I am happy about my nomination for the Noble Peace Prize. I thought Somalis had no place in the world. I thought we were forgotten. Fortunately we are still alive and the world still remembers us. Mentioning my name means a lot to me and this is a great achievement for all Somalis. I am very optimistic now that the world remembers Somalia especially someone like me who has been there for the past 27 years.

What do you think of the Somali peace proposals? How would you advise Somali people so that they may get long-lasting peace?

I think Somalis need to solve their problems by themselves. They need to talk to each other and understand what they want.

I would urge Somali youth not listen to the myths which others utter. They should stand up for their country and restore peace and hope for their people. 13 men stood up and gave us the nation of Somalia. Some of them didn’t have a High School education, but they were determined, committed, strong and honest.

They should study well, and improve every angle in their lives then all will be well. You need to develop your personality, education, economy and all aspects of yourself to be useful for your country.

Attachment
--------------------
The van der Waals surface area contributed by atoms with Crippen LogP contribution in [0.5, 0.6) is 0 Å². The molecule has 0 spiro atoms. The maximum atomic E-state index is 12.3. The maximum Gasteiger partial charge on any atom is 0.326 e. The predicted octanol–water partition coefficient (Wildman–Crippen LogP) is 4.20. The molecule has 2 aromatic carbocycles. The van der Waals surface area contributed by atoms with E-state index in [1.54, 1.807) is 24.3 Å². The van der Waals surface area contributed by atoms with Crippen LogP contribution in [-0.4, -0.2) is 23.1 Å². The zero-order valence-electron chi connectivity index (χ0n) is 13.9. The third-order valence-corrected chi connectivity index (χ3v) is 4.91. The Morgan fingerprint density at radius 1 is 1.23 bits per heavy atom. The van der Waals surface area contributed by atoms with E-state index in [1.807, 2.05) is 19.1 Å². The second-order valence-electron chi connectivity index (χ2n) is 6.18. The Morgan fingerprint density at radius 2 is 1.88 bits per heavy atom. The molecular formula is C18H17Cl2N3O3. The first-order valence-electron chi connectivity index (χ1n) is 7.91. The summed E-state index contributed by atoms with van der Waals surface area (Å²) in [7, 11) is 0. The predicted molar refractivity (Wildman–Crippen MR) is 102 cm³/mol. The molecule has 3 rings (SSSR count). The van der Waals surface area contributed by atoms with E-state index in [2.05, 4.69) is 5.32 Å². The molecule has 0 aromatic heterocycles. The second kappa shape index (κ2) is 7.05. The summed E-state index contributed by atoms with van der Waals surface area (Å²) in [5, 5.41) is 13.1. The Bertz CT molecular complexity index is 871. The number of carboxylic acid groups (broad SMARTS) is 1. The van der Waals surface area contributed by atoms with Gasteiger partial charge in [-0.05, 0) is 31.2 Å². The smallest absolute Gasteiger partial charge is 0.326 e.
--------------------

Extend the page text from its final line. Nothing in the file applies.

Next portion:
I have waited for 27 years to see Somalia gain peace, and I am still waiting to see that happen. However, things are deteriorating day after day. I don't think there is anyone who needs or seeks peace more than I do.

Tell us about the Internally Displaced People (IDPs) and the security threats they are exposed to.

Their security threats are many, and it gets worse every year. We need an effective Somali peace force with officials who are honest and loyal to their people and country. There’s no need for foreign intervention. There will be less security threats or none at all in that case.

I would like to ask Somali peace forces to save their country. Shirking your duties will not help you and clan allegiances should not influence your position. You have been clan warlords for the last 20 years, what did you gain? You are the saviours of Somali women, children and elderly people. Please wake up and save us, this is your duty. We are the home of famine, gangs, pirates and a failed state. That is entirely our fault and we should blame ourselves.

What can you tell us about Somali women, especially those in IDP camps?